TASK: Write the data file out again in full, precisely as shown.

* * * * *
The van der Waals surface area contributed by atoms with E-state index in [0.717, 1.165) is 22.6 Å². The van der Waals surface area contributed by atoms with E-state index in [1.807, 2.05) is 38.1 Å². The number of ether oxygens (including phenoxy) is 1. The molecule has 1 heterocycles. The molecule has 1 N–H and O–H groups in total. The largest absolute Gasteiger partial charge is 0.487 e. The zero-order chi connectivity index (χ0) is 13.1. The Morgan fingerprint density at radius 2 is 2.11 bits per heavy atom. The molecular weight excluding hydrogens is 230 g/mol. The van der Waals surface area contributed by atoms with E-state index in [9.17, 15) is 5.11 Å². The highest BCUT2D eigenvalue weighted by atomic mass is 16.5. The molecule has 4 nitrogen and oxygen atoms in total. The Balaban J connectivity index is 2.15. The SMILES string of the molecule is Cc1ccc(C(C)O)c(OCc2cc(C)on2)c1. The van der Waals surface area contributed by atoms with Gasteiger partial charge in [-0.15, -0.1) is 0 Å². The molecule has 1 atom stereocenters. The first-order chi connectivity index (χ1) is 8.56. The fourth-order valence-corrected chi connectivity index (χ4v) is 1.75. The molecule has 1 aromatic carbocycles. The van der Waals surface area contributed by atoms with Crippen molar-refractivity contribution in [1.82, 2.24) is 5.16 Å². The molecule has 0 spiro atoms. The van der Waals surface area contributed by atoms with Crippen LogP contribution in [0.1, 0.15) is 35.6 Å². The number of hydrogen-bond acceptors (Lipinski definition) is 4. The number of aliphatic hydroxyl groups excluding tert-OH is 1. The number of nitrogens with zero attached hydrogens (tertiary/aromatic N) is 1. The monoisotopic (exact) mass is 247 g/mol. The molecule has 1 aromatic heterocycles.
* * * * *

The van der Waals surface area contributed by atoms with E-state index in [0.717, 1.165) is 22.6 Å². The van der Waals surface area contributed by atoms with E-state index in [1.807, 2.05) is 38.1 Å². The number of ether oxygens (including phenoxy) is 1. The molecule has 1 heterocycles. The molecule has 1 N–H and O–H groups in total. The largest absolute Gasteiger partial charge is 0.487 e. The zero-order chi connectivity index (χ0) is 13.1. The Morgan fingerprint density at radius 2 is 2.11 bits per heavy atom. The molecular weight excluding hydrogens is 230 g/mol. The van der Waals surface area contributed by atoms with E-state index in [9.17, 15) is 5.11 Å². The highest BCUT2D eigenvalue weighted by atomic mass is 16.5. The molecule has 4 nitrogen and oxygen atoms in total. The Balaban J connectivity index is 2.15. The SMILES string of the molecule is Cc1ccc(C(C)O)c(OCc2cc(C)on2)c1. The van der Waals surface area contributed by atoms with Gasteiger partial charge in [-0.15, -0.1) is 0 Å². The molecule has 1 atom stereocenters. The first-order chi connectivity index (χ1) is 8.56. The fourth-order valence-corrected chi connectivity index (χ4v) is 1.75. The molecule has 1 aromatic carbocycles. The van der Waals surface area contributed by atoms with Crippen molar-refractivity contribution in [1.82, 2.24) is 5.16 Å². The molecule has 0 spiro atoms. The van der Waals surface area contributed by atoms with Crippen LogP contribution in [0.1, 0.15) is 35.6 Å². The number of hydrogen-bond acceptors (Lipinski definition) is 4. The number of aliphatic hydroxyl groups excluding tert-OH is 1. The number of nitrogens with zero attached hydrogens (tertiary/aromatic N) is 1. The monoisotopic (exact) mass is 247 g/mol. The molecule has 1 aromatic heterocycles.